November 09, 2021 Tuesday
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CCC commemorates Yolanda, calls to strengthen anticipatory adaptation to protect Filipinos as climate risks worsen
MANILA, 8 November 2021 — The Climate Change Commission joins the nation in commemoration of the 8th anniversary of the devastation of Super Typhoon Yolanda (international name: Haiyan) today, November 8, and calls for stronger anticipatory adaptation action to protect the lives of Filipinos as climate risks worsen.   “Eight years on, Yolanda remains a powerful reminder to strengthen our anticipatory adaptation measures to protect Filipinos amid worsening climate risks, and make sure they and future generations will not have to suffer like our people did in 2013,” said the Commission.   This year’s commemoration comes as the world is in deep talks at the 26th Conference of Parties to the United Nations Framework Convention on Climate Change in Glasgow, Scotland. COP26 has been touted as a critical climate summit, especially with the past decade emerging as the warmest on record and with more extreme weather events including typhoons, heatwaves, floods, and forest fires worsening all over the world because of the effects of climate change—effects that disproportionately impact climate-vulnerable countries like the Philippines.   The climate body said that “The latest climate science shows that the coming climate change impacts can be even more frequent and more severe for vulnerable countries like the Philippines, ranked as 4th in the 2021 Global Climate Risk Index of countries most affected by climate-related disasters in the last decade. To be proactive in protecting the lives and livelihoods of Filipinos at the local level, we must build up scientific knowledge on local hazards in our communities to develop risk-adaptive measures. For every coastal community, we must know the risk of storm surge that may go inland and submerge homes, farmland, and other properties. Early warning systems will only be effective if they are actionable, and this means they must consist of understandable information down to the last mile."   Anticipatory or proactive adaptation refers to measures that must take place even before the impacts of climate change are observed, instead of simply reacting to them. Aside from building knowledge on local hazards and strengthening early warning systems, other possible measures include setting new building codes and design standards to address likely hazards, providing incentives for relocating and retrofitting, purchasing insurance and other social protection to cushion losses and unemployment, and adjusting housing conditions to extreme weather events.   Reports from the National Disaster Risk Reduction and Management Council estimate that Yolanda, which made a total of six landfalls from November 8, 2013, affected over 16 million and displaced 5.1 million people, and caused over P95 billion in damages. One of the strongest tropical cyclones in world recorded history, it left 6,300 dead, more than 1,000 missing, and over 28,000 injured in all affected areas.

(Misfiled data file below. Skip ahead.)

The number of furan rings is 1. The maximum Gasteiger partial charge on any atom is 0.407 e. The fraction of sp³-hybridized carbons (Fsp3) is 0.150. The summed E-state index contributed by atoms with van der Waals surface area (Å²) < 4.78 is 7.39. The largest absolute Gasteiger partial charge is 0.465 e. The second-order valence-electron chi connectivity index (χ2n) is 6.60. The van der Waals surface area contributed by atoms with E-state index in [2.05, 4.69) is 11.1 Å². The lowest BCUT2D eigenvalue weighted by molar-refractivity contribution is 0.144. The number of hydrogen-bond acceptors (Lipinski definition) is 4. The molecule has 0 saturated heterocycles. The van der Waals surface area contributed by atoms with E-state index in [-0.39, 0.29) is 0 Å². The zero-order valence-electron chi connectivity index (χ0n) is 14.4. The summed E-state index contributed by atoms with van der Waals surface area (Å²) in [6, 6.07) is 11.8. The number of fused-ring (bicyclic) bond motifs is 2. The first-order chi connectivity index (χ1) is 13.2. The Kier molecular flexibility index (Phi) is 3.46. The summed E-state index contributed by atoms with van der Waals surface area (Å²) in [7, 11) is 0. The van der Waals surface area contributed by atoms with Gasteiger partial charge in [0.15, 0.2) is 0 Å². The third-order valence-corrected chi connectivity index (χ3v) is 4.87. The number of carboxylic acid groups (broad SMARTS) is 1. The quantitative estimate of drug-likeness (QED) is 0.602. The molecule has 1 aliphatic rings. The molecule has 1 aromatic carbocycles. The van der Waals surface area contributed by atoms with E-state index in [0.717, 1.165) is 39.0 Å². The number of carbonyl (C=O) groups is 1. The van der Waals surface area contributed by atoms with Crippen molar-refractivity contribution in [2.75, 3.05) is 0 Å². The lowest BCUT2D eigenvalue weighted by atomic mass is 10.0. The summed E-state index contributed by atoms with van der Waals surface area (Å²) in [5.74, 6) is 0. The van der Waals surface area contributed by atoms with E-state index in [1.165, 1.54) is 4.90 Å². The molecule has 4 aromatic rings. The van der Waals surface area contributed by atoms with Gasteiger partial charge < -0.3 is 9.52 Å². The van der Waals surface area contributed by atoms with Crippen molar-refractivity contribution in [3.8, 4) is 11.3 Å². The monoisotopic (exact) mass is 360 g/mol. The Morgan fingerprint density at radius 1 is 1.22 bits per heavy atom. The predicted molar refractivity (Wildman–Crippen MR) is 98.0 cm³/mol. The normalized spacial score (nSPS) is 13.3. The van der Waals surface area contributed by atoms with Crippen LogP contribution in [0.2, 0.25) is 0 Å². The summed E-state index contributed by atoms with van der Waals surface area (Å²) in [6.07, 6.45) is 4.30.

November 08, 2021 Monday
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Second part of Pinoy Youth for a Sustainable Future in 69th episode of ‘Stories for a Better Normal’ COP26 Series